The benefits of being a qualified lawyer are twofold. Firstly, the knowledge obtained from practising as a lawyer provides awareness of the requirements of the fee earners and the pressures they are under. Secondly, the fee earners themselves are more likely to trust and respect someone who they see coming from a similar background and having relevant experience.
In general, Professional Support Lawyers normally have no less than 3 years post qualification experience and good academic backgrounds (in light of the academic content of many Professional Support Lawyer roles). However, for less demanding roles, firms may well consider excellent lawyers with 2 years post qualification experience.
The hours worked by fee earners at large firms make the role of Professional Support Lawyer an attractive option, with its more controlled hours and, in some cases, the opportunity to work part-time.
The average working day of a PSL is 9.30am to 6pm, although obviously late nights can be needed if a particular project being worked on requires further time input. Weekend work is extremely rare.
The flexibility offered by the Professional Support role means that part-time work is also an option, whether this is as a result of the level of support required in the department or by the ability to "job share". This is an increasingly attractive option for lawyers with children.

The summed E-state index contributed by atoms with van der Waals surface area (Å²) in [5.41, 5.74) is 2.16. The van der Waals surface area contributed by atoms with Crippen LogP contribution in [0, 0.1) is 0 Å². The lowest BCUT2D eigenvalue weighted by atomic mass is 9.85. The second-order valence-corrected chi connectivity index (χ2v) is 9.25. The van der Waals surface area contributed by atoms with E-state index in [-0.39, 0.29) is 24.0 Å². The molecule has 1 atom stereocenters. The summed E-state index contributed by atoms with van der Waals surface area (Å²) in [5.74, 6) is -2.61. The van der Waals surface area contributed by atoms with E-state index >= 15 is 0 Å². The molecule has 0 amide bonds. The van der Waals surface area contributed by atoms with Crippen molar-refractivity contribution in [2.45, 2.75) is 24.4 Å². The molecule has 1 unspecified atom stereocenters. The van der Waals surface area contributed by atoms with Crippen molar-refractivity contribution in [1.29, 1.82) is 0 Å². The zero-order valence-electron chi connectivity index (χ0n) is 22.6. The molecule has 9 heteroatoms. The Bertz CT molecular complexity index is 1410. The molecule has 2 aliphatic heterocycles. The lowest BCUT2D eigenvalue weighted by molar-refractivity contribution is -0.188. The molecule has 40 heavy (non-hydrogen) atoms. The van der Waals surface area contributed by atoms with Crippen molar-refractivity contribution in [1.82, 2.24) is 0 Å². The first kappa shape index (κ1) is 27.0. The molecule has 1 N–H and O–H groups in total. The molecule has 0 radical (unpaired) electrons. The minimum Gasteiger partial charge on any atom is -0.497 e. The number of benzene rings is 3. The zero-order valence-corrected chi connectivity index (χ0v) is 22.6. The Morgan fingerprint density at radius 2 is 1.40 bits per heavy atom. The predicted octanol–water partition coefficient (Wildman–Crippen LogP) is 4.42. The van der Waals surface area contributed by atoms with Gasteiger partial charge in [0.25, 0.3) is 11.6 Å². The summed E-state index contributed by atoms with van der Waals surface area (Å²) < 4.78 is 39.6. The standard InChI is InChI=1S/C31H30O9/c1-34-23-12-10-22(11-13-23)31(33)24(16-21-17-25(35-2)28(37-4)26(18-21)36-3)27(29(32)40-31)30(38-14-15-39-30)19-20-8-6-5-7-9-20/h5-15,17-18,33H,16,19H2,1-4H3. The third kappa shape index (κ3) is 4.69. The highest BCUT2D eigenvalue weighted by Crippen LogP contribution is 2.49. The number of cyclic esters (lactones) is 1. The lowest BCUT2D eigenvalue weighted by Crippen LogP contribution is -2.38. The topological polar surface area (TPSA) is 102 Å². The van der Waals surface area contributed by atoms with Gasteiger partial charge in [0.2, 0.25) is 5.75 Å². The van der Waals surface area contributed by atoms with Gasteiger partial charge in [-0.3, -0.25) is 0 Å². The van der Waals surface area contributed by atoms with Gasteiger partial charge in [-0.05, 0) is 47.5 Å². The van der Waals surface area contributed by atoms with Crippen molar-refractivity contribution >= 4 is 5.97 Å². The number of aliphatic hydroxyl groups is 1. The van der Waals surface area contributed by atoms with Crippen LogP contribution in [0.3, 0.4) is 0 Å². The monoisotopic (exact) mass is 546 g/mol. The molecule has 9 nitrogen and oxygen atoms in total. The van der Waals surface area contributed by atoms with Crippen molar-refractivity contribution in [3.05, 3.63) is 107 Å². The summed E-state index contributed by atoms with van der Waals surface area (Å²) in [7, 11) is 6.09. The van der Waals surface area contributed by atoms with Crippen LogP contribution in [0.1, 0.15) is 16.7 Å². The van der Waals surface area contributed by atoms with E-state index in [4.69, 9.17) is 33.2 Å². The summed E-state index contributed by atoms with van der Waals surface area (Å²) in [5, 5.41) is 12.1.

Salaries can be variable and depend upon the level of responsibility taken by the Professional Support Lawyer and the firm's policy on "discounting" the salaries of their Professional Support Lawyers (to reflect the more controlled hours).
Some firms treat and pay their PSLs as equivalent to the fee earners but generally this is the exception rather than the rule. Most firms discount salaries by between 5% to 20% to take account of the more regular hours and the reduced pressures of not fee earning.
If a Professional Support Lawyer is employed on a part-time basis, then salaries and holidays will be pro rated accordingly.